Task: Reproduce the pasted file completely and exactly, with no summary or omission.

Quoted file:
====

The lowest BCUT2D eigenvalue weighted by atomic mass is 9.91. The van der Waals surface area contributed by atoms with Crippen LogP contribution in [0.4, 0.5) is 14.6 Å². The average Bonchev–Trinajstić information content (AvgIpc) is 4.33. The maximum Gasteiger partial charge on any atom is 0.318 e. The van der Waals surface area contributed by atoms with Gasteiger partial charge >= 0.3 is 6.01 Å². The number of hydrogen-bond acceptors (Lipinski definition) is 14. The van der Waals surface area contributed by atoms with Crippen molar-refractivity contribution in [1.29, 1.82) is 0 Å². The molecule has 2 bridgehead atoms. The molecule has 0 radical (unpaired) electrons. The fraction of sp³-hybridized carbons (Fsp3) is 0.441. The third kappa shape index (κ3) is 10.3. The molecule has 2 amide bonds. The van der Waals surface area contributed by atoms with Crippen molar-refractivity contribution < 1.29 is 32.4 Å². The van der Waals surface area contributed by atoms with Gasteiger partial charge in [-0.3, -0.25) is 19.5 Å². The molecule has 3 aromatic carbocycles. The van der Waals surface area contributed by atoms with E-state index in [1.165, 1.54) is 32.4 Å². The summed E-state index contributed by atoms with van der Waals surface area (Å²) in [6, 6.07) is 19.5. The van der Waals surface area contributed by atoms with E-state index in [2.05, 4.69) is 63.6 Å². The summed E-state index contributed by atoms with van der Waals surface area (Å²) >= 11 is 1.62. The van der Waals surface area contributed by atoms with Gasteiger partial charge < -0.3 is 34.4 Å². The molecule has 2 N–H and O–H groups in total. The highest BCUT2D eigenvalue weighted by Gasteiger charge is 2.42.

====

The lowest BCUT2D eigenvalue weighted by atomic mass is 9.91. The van der Waals surface area contributed by atoms with Crippen LogP contribution in [0.4, 0.5) is 14.6 Å². The average Bonchev–Trinajstić information content (AvgIpc) is 4.33. The maximum Gasteiger partial charge on any atom is 0.318 e. The van der Waals surface area contributed by atoms with Gasteiger partial charge >= 0.3 is 6.01 Å². The number of hydrogen-bond acceptors (Lipinski definition) is 14. The van der Waals surface area contributed by atoms with Crippen molar-refractivity contribution in [1.29, 1.82) is 0 Å². The molecule has 2 bridgehead atoms. The molecule has 0 radical (unpaired) electrons. The fraction of sp³-hybridized carbons (Fsp3) is 0.441. The third kappa shape index (κ3) is 10.3. The molecule has 2 amide bonds. The van der Waals surface area contributed by atoms with Crippen molar-refractivity contribution < 1.29 is 32.4 Å². The van der Waals surface area contributed by atoms with Gasteiger partial charge in [-0.3, -0.25) is 19.5 Å². The molecule has 3 aromatic carbocycles. The van der Waals surface area contributed by atoms with E-state index in [1.165, 1.54) is 32.4 Å². The summed E-state index contributed by atoms with van der Waals surface area (Å²) in [6, 6.07) is 19.5. The van der Waals surface area contributed by atoms with E-state index in [2.05, 4.69) is 63.6 Å². The summed E-state index contributed by atoms with van der Waals surface area (Å²) >= 11 is 1.62. The van der Waals surface area contributed by atoms with Gasteiger partial charge < -0.3 is 34.4 Å². The molecule has 2 N–H and O–H groups in total. The highest BCUT2D eigenvalue weighted by Gasteiger charge is 2.42.